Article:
Complaints dismissed

October 05, 2017

Light hearted and humerous...The controversial lamb advertisement.

The Advertising Standards Board has dismissed complaints about Meat and Livestock Australia’s spring lamb campaign, which humorously depicts a fictitious dinner with major religions represented, called ‘You never lamb alone’.

The MLA defended the video.

‘‘The scene is clearly fictional and comedic and during the advertisement, the guests are shown poking fun at each other in a light-hearted manner at the dinner table,’’ the MLA said.

The complaints allege that the advertisement is offensive to Hindus and Christians, and incorrectly depicts the Hindu religion by suggesting that the Hindu deity, Ganesh, eats meat.

The complainants appear to allege that the advertisement discriminates or vilifies people on account of their religious beliefs, in particular those who follow the Hindu faith.

MLA submitted that this interpretation was unfounded.

‘‘In fact, the advertisement celebrates religious diversity and does not promote any act of discrimination, prejudice or vilification,’’ MLA said.

‘‘The advertisement depicts a clearly fictional and humorous scene which unites various divinities, prophets and icons at a dinner table.

‘‘The guests at the dinner table are clearly intended to be symbolic of modern day people who follow different faiths such as Christianity, Hinduism, Scientology and ‘no religion’ in the case of the dinner party host.

‘‘The advertisement portrays that, while there are many topics upon which different religions diverge, maybe lamb can bring everyone together.’’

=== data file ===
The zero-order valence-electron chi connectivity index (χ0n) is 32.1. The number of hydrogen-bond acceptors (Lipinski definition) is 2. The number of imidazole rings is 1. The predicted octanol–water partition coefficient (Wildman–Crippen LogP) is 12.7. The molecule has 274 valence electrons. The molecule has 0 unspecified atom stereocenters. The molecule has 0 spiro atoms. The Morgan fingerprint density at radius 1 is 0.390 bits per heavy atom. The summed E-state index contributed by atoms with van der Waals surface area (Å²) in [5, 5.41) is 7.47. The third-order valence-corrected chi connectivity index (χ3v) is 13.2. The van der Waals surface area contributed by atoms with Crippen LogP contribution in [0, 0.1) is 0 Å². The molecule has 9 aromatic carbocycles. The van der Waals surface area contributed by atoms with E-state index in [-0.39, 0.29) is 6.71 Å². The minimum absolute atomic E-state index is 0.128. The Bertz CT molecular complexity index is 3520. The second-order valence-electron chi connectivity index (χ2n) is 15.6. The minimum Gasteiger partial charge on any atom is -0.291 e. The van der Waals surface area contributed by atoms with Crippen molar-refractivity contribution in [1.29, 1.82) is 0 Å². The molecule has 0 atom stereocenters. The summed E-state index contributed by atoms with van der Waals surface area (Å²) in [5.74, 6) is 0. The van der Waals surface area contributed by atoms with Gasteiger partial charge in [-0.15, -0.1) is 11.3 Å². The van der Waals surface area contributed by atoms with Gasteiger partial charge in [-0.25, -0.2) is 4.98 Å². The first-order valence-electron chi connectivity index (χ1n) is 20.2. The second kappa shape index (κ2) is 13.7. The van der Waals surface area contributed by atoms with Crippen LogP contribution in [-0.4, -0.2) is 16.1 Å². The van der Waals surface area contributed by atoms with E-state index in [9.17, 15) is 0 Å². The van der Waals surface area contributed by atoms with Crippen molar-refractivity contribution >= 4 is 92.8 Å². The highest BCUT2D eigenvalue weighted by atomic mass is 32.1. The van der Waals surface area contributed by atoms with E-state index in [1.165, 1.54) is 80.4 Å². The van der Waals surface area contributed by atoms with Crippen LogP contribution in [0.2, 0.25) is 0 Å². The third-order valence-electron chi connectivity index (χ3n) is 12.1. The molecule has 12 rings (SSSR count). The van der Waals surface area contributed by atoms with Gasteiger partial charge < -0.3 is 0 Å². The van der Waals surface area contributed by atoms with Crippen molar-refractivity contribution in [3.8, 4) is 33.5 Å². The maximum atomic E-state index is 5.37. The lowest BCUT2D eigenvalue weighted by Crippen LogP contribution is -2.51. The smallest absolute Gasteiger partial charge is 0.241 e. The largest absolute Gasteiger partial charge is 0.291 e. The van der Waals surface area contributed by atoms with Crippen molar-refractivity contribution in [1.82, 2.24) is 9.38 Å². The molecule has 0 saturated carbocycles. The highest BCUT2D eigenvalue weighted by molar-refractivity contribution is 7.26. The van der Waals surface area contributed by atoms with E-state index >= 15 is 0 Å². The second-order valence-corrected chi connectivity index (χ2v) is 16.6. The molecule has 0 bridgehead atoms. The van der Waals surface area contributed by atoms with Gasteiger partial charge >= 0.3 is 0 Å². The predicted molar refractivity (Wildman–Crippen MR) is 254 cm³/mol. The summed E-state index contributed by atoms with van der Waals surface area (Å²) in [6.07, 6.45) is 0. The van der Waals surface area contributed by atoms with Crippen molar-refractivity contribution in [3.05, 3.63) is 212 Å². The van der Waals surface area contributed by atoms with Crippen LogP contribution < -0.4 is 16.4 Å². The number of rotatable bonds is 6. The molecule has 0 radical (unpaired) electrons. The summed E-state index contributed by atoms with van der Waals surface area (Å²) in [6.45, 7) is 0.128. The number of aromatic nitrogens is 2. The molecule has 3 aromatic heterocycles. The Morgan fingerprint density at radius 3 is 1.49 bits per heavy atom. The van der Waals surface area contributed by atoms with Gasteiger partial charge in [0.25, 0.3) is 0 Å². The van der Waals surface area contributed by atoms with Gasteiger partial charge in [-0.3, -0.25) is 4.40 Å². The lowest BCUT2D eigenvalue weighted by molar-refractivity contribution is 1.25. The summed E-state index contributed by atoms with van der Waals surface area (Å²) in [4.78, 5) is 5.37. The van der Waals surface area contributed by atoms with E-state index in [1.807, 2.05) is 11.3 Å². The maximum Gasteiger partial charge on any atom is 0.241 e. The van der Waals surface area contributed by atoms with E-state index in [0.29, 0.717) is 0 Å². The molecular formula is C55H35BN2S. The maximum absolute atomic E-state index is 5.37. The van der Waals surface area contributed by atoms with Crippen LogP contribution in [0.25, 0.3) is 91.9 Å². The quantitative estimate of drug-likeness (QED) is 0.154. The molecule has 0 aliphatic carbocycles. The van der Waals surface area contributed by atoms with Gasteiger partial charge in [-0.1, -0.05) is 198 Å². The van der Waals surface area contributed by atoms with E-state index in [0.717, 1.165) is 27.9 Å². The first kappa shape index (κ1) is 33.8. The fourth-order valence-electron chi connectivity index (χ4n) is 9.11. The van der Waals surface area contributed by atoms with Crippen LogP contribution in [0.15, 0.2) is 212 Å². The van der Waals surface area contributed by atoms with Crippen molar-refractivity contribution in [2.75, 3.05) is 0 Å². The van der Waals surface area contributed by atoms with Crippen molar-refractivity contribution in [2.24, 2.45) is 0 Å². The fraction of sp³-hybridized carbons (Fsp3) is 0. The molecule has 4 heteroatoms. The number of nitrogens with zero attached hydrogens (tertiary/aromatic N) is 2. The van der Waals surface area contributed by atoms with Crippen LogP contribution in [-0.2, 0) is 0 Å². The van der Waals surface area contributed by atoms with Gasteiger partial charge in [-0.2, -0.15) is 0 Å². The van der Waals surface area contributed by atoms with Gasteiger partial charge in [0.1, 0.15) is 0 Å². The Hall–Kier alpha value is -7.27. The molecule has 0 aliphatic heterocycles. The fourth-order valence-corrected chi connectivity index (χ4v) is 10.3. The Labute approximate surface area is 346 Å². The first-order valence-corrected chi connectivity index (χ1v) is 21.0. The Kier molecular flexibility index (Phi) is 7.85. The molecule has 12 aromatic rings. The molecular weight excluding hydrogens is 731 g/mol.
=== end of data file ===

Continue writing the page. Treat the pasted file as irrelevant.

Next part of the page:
MLA submitted that the advertisement clearly did not discriminate against any particular religious group.

There is nothing in the advertisement that reveals inequity, bigotry, intolerance towards or unfair treatment of any religious group.

All of the guests at the table are depicted poking fun at each other in a manner consistent with what a group of friends might do at a social gathering, with no particular person being treated more or less favourably than a person with another religious belief.

The board considered whether the advertisement complied with Section 2.1 of the code which requires that ‘‘advertisements shall not portray or depict material in a way which discriminates against or vilifies a person or section of the community on account of race, ethnicity, nationality, gender, age, sexual preference, religion, disability, mental illness or political belief’’.

The board noted the complainants’ concerns that the depiction of the Hindu god, Lord Ganesha, is highly offensive to Hindus because this god would not take part in such a social gathering and as a vegetarian it is inappropriate to suggest that Ganesha would eat lamb.

The board noted that according to Hindu religion Lord Ganesha is vegetarian but considered that in the advertisement we do not see him consume lamb or any other meat.

The board noted the advertiser’s submission that the advertisement depicts a clearly fictional and humorous scene and that the guests at the dinner table are intended to be symbolic of people who follow different faiths or no religion.

Following discussion the majority of the board considered that the overall tone of the advertisement is light-hearted and humorous and in their view the intent is to be inclusive in a manner which promotes a harmonious and multi-faith environment.

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